What is radiocarbon contamination?
Researchers utilize radiocarbon enriched reagents and substrates for various field and laboratory tracer experiments. Lab spaces, equipment and samples become contaminated with elevated levels of radiocarbon through contact with these tracer compounds. Even if it has been decades since radiocarbon tracer experiments were conducted in your lab or building, the tracer will still be potent since the half life of radiocarbon is 5,730 years.
Even if radiocarbon tracer has never been used in your lab, your lab and your samples may become contaminated through shared use of space or shared use of equipment. Most cases of contamination happen because the samples passed through a contaminated “common use” area (i.e. a freezer, refrigerator, centrifuge, balance, ball mill, etc.). If you are planning on utilizing natural abundance radiocarbon measurements in your research, exercise extreme caution when processing and storing your samples.
Why should I "swipe" to test for contamination?
If you submit contaminated samples to a graphite lab, you contaminate the graphite lab and risk spreading contamination to other submitters' samples that are being processed at the same time as yours. This can cause thousands of dollars in damages, as many pieces of equipment may not be cleanable and will have to be replaced. Through contamination of other's samples, you could inadvertently ruin a student's thesis work, or an essential component of a project. In rare cases where the level of contamination is extreme, you could contaminate and/or damage parts of the accelerator mass spectrometer.
It is possible for your samples to be only slightly contaminated. In these cases your samples will appear "younger" than they should be, but will still be within the range of natural abundance. This leads to improper conclusions regarding your data, and produces bad science.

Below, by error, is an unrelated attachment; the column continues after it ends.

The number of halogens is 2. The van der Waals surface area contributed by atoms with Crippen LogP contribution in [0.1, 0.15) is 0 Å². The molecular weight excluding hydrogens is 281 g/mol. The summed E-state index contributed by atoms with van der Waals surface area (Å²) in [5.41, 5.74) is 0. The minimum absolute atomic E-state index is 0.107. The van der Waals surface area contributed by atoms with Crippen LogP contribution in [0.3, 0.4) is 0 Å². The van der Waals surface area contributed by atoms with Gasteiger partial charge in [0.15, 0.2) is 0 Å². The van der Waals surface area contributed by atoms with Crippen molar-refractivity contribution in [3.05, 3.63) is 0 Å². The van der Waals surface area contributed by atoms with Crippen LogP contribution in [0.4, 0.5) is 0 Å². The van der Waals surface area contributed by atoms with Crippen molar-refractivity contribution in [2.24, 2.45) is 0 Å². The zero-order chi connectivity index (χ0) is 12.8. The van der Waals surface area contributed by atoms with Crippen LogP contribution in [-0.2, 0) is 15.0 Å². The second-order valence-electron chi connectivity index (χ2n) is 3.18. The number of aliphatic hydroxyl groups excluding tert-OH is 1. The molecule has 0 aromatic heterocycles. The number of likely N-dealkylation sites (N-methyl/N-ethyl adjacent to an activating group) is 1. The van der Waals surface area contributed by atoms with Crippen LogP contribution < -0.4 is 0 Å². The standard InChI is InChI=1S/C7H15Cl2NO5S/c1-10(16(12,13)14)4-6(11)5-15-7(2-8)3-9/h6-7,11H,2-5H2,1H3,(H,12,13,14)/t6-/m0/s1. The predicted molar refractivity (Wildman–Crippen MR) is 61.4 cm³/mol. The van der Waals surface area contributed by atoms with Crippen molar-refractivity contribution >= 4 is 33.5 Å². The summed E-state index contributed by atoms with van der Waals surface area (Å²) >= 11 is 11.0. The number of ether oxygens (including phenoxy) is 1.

How do I "swipe" to test for contamination?
Individual graphite labs each have their own protocols for producing swipes, but the general approach tends to be the same. Clean glass fiber filters are wetted with alcohol and swiped or rubbed on the surface of the item in question (e.g. centrifuge, countertop, freezer, door handle, etc.). The fiber filters are then graphitized after addition of dead or near-dead carrier carbon. Carrier carbon is necessary since there is not enough carbon by mass on the swipe to allow for an AMS measurement.
A "swipe kit" will be sent to you from a graphite lab. The swipe kit will include clean gloves, filters and vials for each swipe. Submitters provide their own isopropyl or ethanol.
Many labs utilize the swipe protocol developed by the WM Keck Carbon Cycle Accelerator Mass Spectrometry at UC Irvine attached below.
What if my lab is contaminated?
If your lab is severely contaminated, you will need to find a different clean space to conduct sample processing for projects requiring natural abundance. If your lab shows moderate levels of contamination, you may be able to clean your lab. Consult Zermeño et al., 2004 for guidance on cleaning up tracer contamination.